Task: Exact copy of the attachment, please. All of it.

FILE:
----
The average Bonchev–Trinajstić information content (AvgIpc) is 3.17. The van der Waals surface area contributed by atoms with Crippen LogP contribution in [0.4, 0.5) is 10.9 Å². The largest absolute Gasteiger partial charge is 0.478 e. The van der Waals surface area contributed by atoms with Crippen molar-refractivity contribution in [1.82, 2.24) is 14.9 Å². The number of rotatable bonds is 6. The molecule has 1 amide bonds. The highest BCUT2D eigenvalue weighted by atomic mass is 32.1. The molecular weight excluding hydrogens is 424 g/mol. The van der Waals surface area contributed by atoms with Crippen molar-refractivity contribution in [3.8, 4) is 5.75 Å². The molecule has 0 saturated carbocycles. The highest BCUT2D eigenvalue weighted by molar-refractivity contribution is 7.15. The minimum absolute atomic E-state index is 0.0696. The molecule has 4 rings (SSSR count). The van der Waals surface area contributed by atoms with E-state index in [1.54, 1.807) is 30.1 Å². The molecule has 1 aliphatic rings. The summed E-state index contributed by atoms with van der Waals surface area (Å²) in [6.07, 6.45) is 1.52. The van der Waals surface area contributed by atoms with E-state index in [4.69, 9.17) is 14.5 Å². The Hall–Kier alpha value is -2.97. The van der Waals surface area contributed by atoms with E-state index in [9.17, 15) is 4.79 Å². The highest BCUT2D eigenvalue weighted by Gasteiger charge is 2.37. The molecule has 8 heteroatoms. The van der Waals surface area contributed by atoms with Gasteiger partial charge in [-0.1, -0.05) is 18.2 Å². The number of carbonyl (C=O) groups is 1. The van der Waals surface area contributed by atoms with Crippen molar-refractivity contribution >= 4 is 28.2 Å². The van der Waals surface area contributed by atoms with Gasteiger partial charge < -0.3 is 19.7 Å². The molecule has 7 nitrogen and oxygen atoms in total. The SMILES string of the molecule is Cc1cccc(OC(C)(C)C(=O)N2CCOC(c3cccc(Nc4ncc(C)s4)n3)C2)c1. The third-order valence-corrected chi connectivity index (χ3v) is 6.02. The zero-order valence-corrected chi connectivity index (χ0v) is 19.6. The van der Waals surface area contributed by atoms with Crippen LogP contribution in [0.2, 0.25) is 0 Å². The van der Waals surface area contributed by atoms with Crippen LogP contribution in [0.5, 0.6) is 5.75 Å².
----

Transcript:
The average Bonchev–Trinajstić information content (AvgIpc) is 3.17. The van der Waals surface area contributed by atoms with Crippen LogP contribution in [0.4, 0.5) is 10.9 Å². The largest absolute Gasteiger partial charge is 0.478 e. The van der Waals surface area contributed by atoms with Crippen molar-refractivity contribution in [1.82, 2.24) is 14.9 Å². The number of rotatable bonds is 6. The molecule has 1 amide bonds. The highest BCUT2D eigenvalue weighted by atomic mass is 32.1. The molecular weight excluding hydrogens is 424 g/mol. The van der Waals surface area contributed by atoms with Crippen molar-refractivity contribution in [3.8, 4) is 5.75 Å². The molecule has 0 saturated carbocycles. The highest BCUT2D eigenvalue weighted by molar-refractivity contribution is 7.15. The minimum absolute atomic E-state index is 0.0696. The molecule has 4 rings (SSSR count). The van der Waals surface area contributed by atoms with E-state index in [1.54, 1.807) is 30.1 Å². The molecule has 1 aliphatic rings. The summed E-state index contributed by atoms with van der Waals surface area (Å²) in [6.07, 6.45) is 1.52. The van der Waals surface area contributed by atoms with E-state index in [4.69, 9.17) is 14.5 Å². The Hall–Kier alpha value is -2.97. The van der Waals surface area contributed by atoms with E-state index in [9.17, 15) is 4.79 Å². The highest BCUT2D eigenvalue weighted by Gasteiger charge is 2.37. The molecule has 8 heteroatoms. The van der Waals surface area contributed by atoms with Gasteiger partial charge in [-0.1, -0.05) is 18.2 Å². The number of carbonyl (C=O) groups is 1. The van der Waals surface area contributed by atoms with Crippen molar-refractivity contribution >= 4 is 28.2 Å². The van der Waals surface area contributed by atoms with Gasteiger partial charge < -0.3 is 19.7 Å². The molecule has 7 nitrogen and oxygen atoms in total. The SMILES string of the molecule is Cc1cccc(OC(C)(C)C(=O)N2CCOC(c3cccc(Nc4ncc(C)s4)n3)C2)c1. The third-order valence-corrected chi connectivity index (χ3v) is 6.02. The zero-order valence-corrected chi connectivity index (χ0v) is 19.6. The van der Waals surface area contributed by atoms with Crippen LogP contribution in [0.2, 0.25) is 0 Å². The van der Waals surface area contributed by atoms with Crippen LogP contribution in [0.5, 0.6) is 5.75 Å².